The NewsFuror

Wednesday, February 27, 2008

Cambodia leader revisits prison

Duch in court on 20 November 2007
Duch (centre) was asked to talk through Tuol Sleng's daily routine
The chief interrogator of Cambodia's Khmer Rouge has been taken back to a prison he commanded where at least 14,000 people were killed.

Kaing Geuk Eav, also known as Duch, visited the S-21 prison with judges from a tribunal which has charged him with crimes against humanity.

The judges wanted him to explain what happened at the site, known as Tuol Sleng, which is now a genocide museum.

The Khmer Rouge are blamed for more than one million deaths in the 1970s.

Duch is the first of five senior Khmer Rouge officials to be charged in a UN-backed tribunal, but a date for the trial has yet to be set.

Torture chambers

Despite its gruesome history, Tuol Sleng is normally one of the busiest tourist attractions in Phnom Penh.

For Duch's visit with dozens of investigating judges from the UN-backed tribunal, police cordoned off the genocide museum and the surrounding area.

Maoist regime that ruled Cambodia from 1975-1979
Founded and led by Pol Pot, who died in 1998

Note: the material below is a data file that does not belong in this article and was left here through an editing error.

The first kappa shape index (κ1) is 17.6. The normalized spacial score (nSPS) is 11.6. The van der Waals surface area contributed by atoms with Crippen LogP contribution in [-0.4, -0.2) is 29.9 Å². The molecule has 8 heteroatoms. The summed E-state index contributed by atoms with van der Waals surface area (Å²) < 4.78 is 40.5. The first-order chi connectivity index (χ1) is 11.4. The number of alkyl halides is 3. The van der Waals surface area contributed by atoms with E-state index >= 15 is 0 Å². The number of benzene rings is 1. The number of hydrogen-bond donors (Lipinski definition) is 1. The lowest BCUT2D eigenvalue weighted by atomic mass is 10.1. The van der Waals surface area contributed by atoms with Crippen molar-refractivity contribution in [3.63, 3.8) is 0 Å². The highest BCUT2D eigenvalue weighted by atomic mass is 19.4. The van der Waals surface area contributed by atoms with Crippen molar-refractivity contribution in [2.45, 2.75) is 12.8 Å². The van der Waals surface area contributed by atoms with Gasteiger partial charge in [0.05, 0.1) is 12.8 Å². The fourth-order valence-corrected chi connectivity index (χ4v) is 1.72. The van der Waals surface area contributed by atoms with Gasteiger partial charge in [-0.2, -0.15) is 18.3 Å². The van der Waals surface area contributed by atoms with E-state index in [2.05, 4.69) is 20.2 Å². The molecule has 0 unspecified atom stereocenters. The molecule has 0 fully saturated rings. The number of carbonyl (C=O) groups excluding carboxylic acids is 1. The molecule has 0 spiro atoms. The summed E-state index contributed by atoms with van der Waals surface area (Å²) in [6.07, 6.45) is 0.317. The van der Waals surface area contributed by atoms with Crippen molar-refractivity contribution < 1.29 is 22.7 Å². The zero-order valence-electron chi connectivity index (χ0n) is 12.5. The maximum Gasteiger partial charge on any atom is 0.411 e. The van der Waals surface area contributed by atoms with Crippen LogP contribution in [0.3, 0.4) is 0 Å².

Abolished religion, schools and currency in a bid to create agrarian utopia
Brutal regime that did not tolerate dissent
More than a million people thought to have died from starvation, overwork or execution

Tuol Sleng was once a school, but the Khmer Rouge surrounded the outside with barbed wire and turned the classrooms into tiny cells and blood-spattered torture chambers.

Thousands of people were tortured there until they admitted to crimes against the revolution. Only a handful of inmates left the prison alive.

Youk Chhang, the director of the Documentation Center of Cambodia, which researches Khmer Rouge atrocities, said the site was a "living nightmare" for Cambodians.

On Tuesday, Duch was taken to visit Choeung Ek, where some 16,000 people were buried in shallow mass graves after being tortured at Tuol Sleng.

Reach Sambath, a tribunal spokesman, said Duch wept during the visit as "the accused explained what happened ... when he was the chief of S-21", the Associated Press news agency reported.

"We noticed that he was feeling pity, tears were rolling down his face two or three times," he said.

A visitor looks at human skulls at Tuol Sleng, Cambodia
The former school is now a museum about the Cambodian genocide

Duch was especially moved, he said, when he stood before a tree with a sign describing how executioners disposed of their child victims by bashing their heads against its trunk.

Both visits, described by officials as re-enactments, were closed to the public and the media.

Duch was arrested and detained in July 2007.

Those also facing charges include Nuon Chea, second-in-command of the late Khmer Rouge leader Pol Pot, the former foreign and social affairs ministers Ieng Sary and Ieng Thirith, and former head of state Khieu Samphan.

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